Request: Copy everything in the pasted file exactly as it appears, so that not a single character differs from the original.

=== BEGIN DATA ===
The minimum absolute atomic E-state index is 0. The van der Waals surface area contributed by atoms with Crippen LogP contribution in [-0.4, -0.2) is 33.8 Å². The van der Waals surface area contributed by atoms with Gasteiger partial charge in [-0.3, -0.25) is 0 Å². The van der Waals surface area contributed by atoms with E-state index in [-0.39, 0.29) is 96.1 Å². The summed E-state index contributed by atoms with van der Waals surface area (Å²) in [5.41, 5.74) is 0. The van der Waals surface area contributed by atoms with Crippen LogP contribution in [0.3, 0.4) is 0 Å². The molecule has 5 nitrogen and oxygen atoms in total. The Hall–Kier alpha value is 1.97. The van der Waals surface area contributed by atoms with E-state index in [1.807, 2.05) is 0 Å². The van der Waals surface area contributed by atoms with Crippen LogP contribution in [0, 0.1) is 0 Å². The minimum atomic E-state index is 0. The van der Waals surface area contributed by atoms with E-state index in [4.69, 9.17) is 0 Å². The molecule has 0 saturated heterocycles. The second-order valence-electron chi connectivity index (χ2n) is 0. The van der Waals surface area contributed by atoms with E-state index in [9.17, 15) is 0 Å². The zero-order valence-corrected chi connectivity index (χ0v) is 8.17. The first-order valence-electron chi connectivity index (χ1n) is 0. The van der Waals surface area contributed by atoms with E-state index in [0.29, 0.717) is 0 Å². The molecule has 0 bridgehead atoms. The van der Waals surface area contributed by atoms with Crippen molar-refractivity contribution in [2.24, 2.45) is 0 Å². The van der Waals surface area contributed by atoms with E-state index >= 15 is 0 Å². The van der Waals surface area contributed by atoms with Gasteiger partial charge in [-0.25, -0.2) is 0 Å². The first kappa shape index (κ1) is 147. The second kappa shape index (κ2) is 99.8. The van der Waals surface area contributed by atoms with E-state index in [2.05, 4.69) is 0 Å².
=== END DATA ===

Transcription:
The minimum absolute atomic E-state index is 0. The van der Waals surface area contributed by atoms with Crippen LogP contribution in [-0.4, -0.2) is 33.8 Å². The van der Waals surface area contributed by atoms with Gasteiger partial charge in [-0.3, -0.25) is 0 Å². The van der Waals surface area contributed by atoms with E-state index in [-0.39, 0.29) is 96.1 Å². The summed E-state index contributed by atoms with van der Waals surface area (Å²) in [5.41, 5.74) is 0. The van der Waals surface area contributed by atoms with Crippen LogP contribution in [0.3, 0.4) is 0 Å². The molecule has 5 nitrogen and oxygen atoms in total. The Hall–Kier alpha value is 1.97. The van der Waals surface area contributed by atoms with E-state index in [1.807, 2.05) is 0 Å². The van der Waals surface area contributed by atoms with Crippen LogP contribution in [0, 0.1) is 0 Å². The minimum atomic E-state index is 0. The van der Waals surface area contributed by atoms with E-state index in [4.69, 9.17) is 0 Å². The molecule has 0 saturated heterocycles. The second-order valence-electron chi connectivity index (χ2n) is 0. The van der Waals surface area contributed by atoms with E-state index in [9.17, 15) is 0 Å². The zero-order valence-corrected chi connectivity index (χ0v) is 8.17. The first-order valence-electron chi connectivity index (χ1n) is 0. The van der Waals surface area contributed by atoms with E-state index in [0.29, 0.717) is 0 Å². The molecule has 0 bridgehead atoms. The van der Waals surface area contributed by atoms with Crippen molar-refractivity contribution in [2.24, 2.45) is 0 Å². The van der Waals surface area contributed by atoms with E-state index >= 15 is 0 Å². The van der Waals surface area contributed by atoms with Gasteiger partial charge in [-0.25, -0.2) is 0 Å². The first kappa shape index (κ1) is 147. The second kappa shape index (κ2) is 99.8. The van der Waals surface area contributed by atoms with E-state index in [2.05, 4.69) is 0 Å².